Following discussion of the risks and benefits of neurosurgical and interventional neuroradiologic treatment options, the patient elected to undergo surgery. The operative procedure performed was right superficial temporal artery (STA) to right middle cerebral artery (MCA) bypass and encephalomyosynangiosis (EMS). Intraoperatively, the STA was noted to be thick, irregular, and pulseless. A frozen section of the vessel showed disruption of elastic lamina and infiltration of the media by mononuclear and multinucleated giant cells (Figure 2), compatible with giant cell arteritis (GCA). Rheumatology consultation was obtained. Further history obtained from the family revealed that the patient had new-onset frontal headaches along with a sensation of pulsation in the ear since about the time of his first spell. The headaches often responded to acetaminophen. After 3 months, the patient had begun to report episodic double vision and visual blurriness. He had previously mentioned these symptoms to his physicians and was thought to be migrainous. There was no history of constitutional symptoms or jaw claudication.

Figure 2.

Temporal artery biopsy showing fragmentation of internal elastic lamina and infiltration of adventitia and media with mononuclear cells (A). Giant cells are seen around internal elastic lamina (B).

The history and biopsy were diagnostic of temporal arteritis. Factors favoring glucocorticoid treatment included the critical ICA stenosis and the tenuous nature of the STA-MCA graft from an inflamed vessel. The patient was treated with intravenous methylprednisolone 60 mg, and an erythrocyte sedimentation rate (ESR; 50 mm/hour) and C-reactive protein level (CRP; 16.7 mg/dl, normal <1.0 mg/dl) were obtained on postoperative day 1. The postoperative course was marked by 1 episode of pulmonary edema and abnormal mental status but an otherwise uneventful recovery.

The patient was dismissed from the hospital on a dosage of 60 mg of prednisone for 3 weeks, which was relatively rapidly tapered to 40 mg for 2 weeks and then 20 mg in an effort to minimize delay in healing. One month later the patient returned to undergo left-side STA-MCA bypass and EMS. By that point, his headache and fatigue had resolved, ESR was 4 mm/hour, and CRP level was <0.3 mg/dl. A second angiogram was not performed because it was presumed that significant carotid artery stenosis would still be present, which was the case, and that the risks of the procedure could not be justified. The postoperative course was complicated by transient neurologic dysfunction without permanent sequelae.

Discussion

“A skeptical view, coupled with an appreciation of well documented neurologic complications of GCA, may sharpen diagnostic and therapeutic precision when a physician is confronted by the atypical patient with GCA” (2). The presence of longstanding diabetes and other risk factors in a case such as this strongly suggests atherosclerosis as the underlying etiology of intracranial ICA involvement. However, as this case illustrates, GCA can rarely be responsible for this serious arterial lesion. STA-MCA bypass, historically used as a revascularization procedure for moyamoya disease, was the successful surgical treatment option. Addition of EMS improves the clinical condition of the patient as well as angiographic filling by 70–80%.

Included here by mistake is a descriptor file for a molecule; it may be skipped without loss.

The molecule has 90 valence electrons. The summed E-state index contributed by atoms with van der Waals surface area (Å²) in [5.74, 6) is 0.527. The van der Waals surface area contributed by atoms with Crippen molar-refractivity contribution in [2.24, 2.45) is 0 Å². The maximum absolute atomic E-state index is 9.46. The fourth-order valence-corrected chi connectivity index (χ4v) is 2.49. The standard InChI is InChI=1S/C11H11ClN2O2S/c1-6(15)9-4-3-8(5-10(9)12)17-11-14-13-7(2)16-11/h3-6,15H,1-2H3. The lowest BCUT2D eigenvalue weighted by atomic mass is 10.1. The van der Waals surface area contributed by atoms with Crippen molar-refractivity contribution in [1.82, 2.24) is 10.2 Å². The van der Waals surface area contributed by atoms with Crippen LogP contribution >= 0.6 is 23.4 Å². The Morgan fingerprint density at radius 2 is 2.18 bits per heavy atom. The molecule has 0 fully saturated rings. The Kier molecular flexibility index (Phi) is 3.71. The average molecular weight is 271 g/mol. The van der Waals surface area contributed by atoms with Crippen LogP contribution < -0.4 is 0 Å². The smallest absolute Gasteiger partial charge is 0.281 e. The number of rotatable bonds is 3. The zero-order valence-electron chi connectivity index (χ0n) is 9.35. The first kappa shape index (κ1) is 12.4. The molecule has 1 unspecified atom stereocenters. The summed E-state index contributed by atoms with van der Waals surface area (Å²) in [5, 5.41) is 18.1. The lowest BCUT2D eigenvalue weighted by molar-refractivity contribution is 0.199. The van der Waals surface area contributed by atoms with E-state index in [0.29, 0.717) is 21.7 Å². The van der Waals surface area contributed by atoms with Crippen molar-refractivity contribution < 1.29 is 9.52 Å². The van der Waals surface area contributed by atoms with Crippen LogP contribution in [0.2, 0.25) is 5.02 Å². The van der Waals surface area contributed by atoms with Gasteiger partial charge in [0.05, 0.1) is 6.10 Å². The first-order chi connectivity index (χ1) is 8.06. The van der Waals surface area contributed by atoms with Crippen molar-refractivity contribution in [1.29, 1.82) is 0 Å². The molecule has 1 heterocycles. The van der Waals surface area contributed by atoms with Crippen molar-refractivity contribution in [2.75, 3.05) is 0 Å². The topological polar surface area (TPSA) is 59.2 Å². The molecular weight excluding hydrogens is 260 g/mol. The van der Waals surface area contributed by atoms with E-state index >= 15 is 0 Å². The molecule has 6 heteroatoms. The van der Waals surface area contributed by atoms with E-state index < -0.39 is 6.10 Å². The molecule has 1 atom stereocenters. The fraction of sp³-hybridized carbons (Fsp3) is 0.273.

Carotid artery involvement in GCA is mostly extracranial (common, external, and internal carotid) but proximal intracranial arteries may also be affected (2, 3). Atherosclerosis typically affects the cervical portion of the common and internal carotid arteries, whereas petrous and cavernous segment involvement is seen with GCA. On angiography the relatively smooth, long stenotic segments of GCA are distinguished from coarse, irregular plaque of atherosclerosis (4). Vasculitis was not a consideration initially in our patient, but a review of the angiogram in light of the histopathologic diagnosis was thought to be compatible with GCA.

In the last decade, a variety of imaging modalities have been used to image vasculitis (5) including sonography, computed tomography (CT), magnetic resonance angiography (MRA), and positron emission tomography (PET). CT and MRA have the additional advantage over conventional angiography of detecting vessel wall thickness and edema. Advantages of MRA over CT include safer contrast media, no radiation, increased sensitivity, and multiple acquisition planes. In a small study comparing MRA with PET in patients with fever and aortic inflammation, PET identified more vascular regions and correlated with clinical and laboratory markers of inflammation (6).